Our work Animals in Aotearoa Factory Farms of the Sea

Factory Farms of the Sea

When we imagine salmon in their natural habitat, we think of the freedom they experience and the vast distances they travel. We think of their determination to swim upstream and even climb waterfalls! We think of their amazing ability to adapt from freshwater to saltwater. We think of them this way because that is what nature intended. 

Sadly, just beneath the pristine waters of the Marlborough Sounds and Stewart Island, millions of salmon are living secret lives of misery and suffering in underwater factory farms. These farms have no place in Aotearoa and SAFE is working towards a ban on fish farming – something Argentina has already achieved. Until then, it’s important to ensure that those trapped in this cruel system are better protected. SAFE is calling on NAWAC to create a code of welfare for farmed fishes, as a matter of urgency.

Urge NAWAC to draft a Code of Welfare for farmed fishes

Fishes are recognised as sentient in New Zealand law, yet there is currently no code of welfare for farmed fishes. The National Animal Welfare Advisory Committee (NAWAC) has had a code of welfare for farmed fishes on its to-do list for seven years.

Meanwhile, over a million fishes are trapped on salmon farms in Aotearoa, stressed, depressed and swimming in circles.

High mortality rates, poor water quality, bone deformities and overcrowding are just some of the issues affecting farmed fishes.

Please email NAWAC using the form below (or overwrite the pre-written email with your own message) to encourage NAWAC to prioritise drafting a Code of Welfare for farmed fishes as a matter of urgency.



Factory farms of the sea

Fish farms are big business in Aotearoa, meaning that millions of salmon are trapped in barren underwater cages, out of sight and out of mind for a lot of people.

Fishes are recognised under New Zealand law as sentient. This means they are capable of suffering and deserving of welfare protection. Without minimal protections in place, salmon in Aotearoa are exposed to horrific conditions.

High mortality

The mortality rates for New Zealand farmed salmon are shocking. King Salmon (New Zealand’s largest producer of farmed salmon) regularly reports mortality rates of over 20%. In 2022 King Salmon’s predicted profits were revised down approximately 40% off the back of mass salmon deaths.

Water quality and temperature, bone deformities, the inability to escape danger and the stress of handling are likely to be contributing factors to these grim statistics. With no Code of Welfare for farmed fishes, these high mortality rates are likely to continue unless the industry is guided by a Code of Welfare.


Currently, there is no legal maximum ‘stocking density’ to provide guidance to fish farmers. In a single sea cage, tens of thousands of salmon are crammed into a space that equates to only a bathtub’s worth of water per salmon.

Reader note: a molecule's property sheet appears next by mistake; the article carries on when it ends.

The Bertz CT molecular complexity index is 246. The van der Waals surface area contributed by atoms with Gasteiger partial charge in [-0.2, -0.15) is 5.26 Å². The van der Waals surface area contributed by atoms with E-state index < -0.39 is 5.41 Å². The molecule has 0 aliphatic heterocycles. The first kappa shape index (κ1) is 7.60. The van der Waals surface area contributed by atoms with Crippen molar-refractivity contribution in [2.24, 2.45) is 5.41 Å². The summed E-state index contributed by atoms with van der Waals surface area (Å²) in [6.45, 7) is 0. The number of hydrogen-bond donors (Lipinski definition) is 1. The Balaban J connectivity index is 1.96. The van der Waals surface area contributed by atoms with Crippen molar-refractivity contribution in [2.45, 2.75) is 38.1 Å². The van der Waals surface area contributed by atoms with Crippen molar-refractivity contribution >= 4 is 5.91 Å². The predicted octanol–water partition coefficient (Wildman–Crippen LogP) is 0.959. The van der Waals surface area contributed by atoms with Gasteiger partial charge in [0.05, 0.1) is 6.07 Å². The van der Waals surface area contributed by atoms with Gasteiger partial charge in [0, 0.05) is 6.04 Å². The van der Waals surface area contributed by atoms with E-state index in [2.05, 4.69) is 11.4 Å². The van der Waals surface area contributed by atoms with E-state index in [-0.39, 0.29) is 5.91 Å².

Overcrowding has been shown to increase cortisol (stress hormone) levels and mortality rates in salmon. Having a code of welfare for farmed fishes is a good starting point, however, currently, no such code of welfare exists. The National Animal Welfare Advisory Committee (NAWAC) are responsible for developing these codes.

Stressed and depressed

“It is common on salmon farms to find as many as a quarter of individuals with stunted growth and abnormal behaviour, often floating lifelessly at the surface of the tank. They are described as ‘losers’ or ‘drop-outs’ and until recently the cause was unknown.  


A recent study showed that the behaviours and brain chemistry of these salmon was similar to those seen in stressed and depressed mammals. They are unable to cope with the level of constant and inescapable stress, and essentially give up on life.” –  Brown, Culum and Dorey, Catherine, Pain and Emotion in Fishes – Fish Welfare Implications for Fisheries and Aquaculture, Animal Studies Journal, 8(2), 2019, 175-201

Inability to escape dangers

Heat stress is causing major harm to New Zealand farmed fishes. As our oceans heat up, farmed salmon are trapped, unable to swim to the safety of cooler waters.

Between December 2021 and February 2022, New Zealand King Salmon dumped 1269 tonnes of dead fish in 160 trips to the landfill, after a hot summer caused salmon to die in alarmingly high numbers. This devastating loss of life should never have been allowed to happen.

A code of welfare for farmed fishes must be created as a matter of urgency, before another disaster like this occurs. Take action ­– contact NAWAC today and demand better protection for farmed fishes

You can be an advocate for these amazing animals

The National Animal Welfare Advisory Committee (NAWAC) has had a code of welfare for farmed fishes on their to-do list for seven years. Let them know that the fish welfare can not be put off another year – we need a code of welfare now!



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